The Bill states that where harmful content would reasonably be assumed to particularly affect people with certain characteristics or belonging to a certain group, (e.g. those with disabilities), the provider should assume that the child accessing that content possesses those characteristics or belongs to that group. The Bill also provides that content may be harmful to children due to the way in which it is disseminated, even if the nature of the content is not itself harmful (e.g. repeatedly sending apparently innocuous content to a user could be bullying or intimidating).
A similar formulation is adopted for the corresponding definition for content that is “harmful to adults”.
By comparison, it is worth noting that the proposed DSA is stated to only apply to illegal content. However, in reality EU and Member State law is not always unequivocal as to whether or not a particular act is or is not compliant and often laws allow for a degree of discretion on the part of the enforcement body. As a result, although lawful but harmful content is not explicitly covered by the DSA, it is possible that in practice, some content which may not technically be illegal but may nevertheless be considered extremely harmful or dangerous could be caught by the notice and action mechanism under the DSA. It will be interesting to see how the concept of lawful but harmful content develops as the UK and EU legal frameworks progress through their respective legislative processes.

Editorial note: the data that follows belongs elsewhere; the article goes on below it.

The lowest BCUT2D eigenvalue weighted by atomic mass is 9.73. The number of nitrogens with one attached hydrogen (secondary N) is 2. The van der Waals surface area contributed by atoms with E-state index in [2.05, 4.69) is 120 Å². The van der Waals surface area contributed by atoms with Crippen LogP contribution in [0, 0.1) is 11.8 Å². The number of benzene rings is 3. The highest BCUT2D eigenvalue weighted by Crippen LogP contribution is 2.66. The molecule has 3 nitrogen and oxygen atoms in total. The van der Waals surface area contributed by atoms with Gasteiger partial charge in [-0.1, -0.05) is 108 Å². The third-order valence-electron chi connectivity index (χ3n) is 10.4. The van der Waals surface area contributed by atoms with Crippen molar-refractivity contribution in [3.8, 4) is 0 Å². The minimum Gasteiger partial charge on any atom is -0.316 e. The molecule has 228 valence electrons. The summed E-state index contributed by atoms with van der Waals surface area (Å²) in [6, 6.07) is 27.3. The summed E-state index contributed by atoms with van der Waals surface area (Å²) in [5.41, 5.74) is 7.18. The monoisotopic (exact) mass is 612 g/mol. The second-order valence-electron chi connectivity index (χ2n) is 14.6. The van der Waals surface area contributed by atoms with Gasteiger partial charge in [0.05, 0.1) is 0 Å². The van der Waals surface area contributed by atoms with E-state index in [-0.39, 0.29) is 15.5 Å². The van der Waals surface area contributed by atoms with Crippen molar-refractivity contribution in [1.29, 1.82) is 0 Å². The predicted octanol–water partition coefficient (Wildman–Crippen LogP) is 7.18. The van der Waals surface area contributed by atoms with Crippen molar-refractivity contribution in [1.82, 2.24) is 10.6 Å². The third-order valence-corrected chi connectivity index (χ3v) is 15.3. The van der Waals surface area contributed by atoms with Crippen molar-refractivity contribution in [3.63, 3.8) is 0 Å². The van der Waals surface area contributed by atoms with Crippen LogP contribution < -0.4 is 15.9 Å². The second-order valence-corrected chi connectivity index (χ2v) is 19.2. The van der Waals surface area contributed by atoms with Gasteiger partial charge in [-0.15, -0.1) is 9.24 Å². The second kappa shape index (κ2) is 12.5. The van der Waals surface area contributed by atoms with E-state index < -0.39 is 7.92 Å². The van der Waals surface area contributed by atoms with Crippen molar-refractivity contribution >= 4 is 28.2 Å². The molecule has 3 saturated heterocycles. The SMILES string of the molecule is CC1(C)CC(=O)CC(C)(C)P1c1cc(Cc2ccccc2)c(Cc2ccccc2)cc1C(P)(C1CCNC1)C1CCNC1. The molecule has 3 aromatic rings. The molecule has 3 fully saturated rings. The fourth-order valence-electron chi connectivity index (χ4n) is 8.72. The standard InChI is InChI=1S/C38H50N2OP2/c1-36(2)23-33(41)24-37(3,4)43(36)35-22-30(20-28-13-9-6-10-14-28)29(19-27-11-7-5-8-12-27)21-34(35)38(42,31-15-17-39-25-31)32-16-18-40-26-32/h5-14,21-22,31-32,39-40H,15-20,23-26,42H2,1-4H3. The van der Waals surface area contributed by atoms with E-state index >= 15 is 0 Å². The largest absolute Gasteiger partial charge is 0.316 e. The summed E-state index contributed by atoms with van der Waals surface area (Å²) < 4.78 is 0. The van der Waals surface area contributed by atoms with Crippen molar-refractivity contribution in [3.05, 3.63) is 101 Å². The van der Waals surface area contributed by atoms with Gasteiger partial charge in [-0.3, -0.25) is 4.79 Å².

The balancing act: freedom of expression, democratic content and journalistic content
In response to previous criticism around the potential impact of the Bill on freedom of expression online, the Bill also aims to ensure that those in the United Kingdom can express themselves freely and participate in debate online. Organisations in scope will therefore be required to put in place safeguards to protect freedom of expression as part of their duties. The codes of practice are expected to go some way to setting out these safeguards. Category 1 service providers are also responsible for conducting and publishing updated impact assessments of their policies and procedures on freedom of expression and the steps they have taken to mitigate any adverse effects.
It remains to be seen (pending the outcome of the relevant secondary legislation) how the potentially competing (or even conflicting) objectives of safeguarding freedom of expression and protecting against lawful but harmful content will be achieved in practice and this is likely to be an area of particular complexity for regulated service providers under the Bill.
In addition, Category 1 service providers will be subject to additional obligations in relation to “democratically important” content. This includes content that promotes or opposes government policy or a political party ahead of a Parliament vote, election, referendum, or campaigning. Organisations in scope cannot discriminate against any particular political viewpoint – protections for this content would need to apply uniformly and policies setting out these protections must be clear and accessible. Regulated service providers will also need to assess the political context of content during their content moderation process, with “democratically important” content being given a high degree of protection.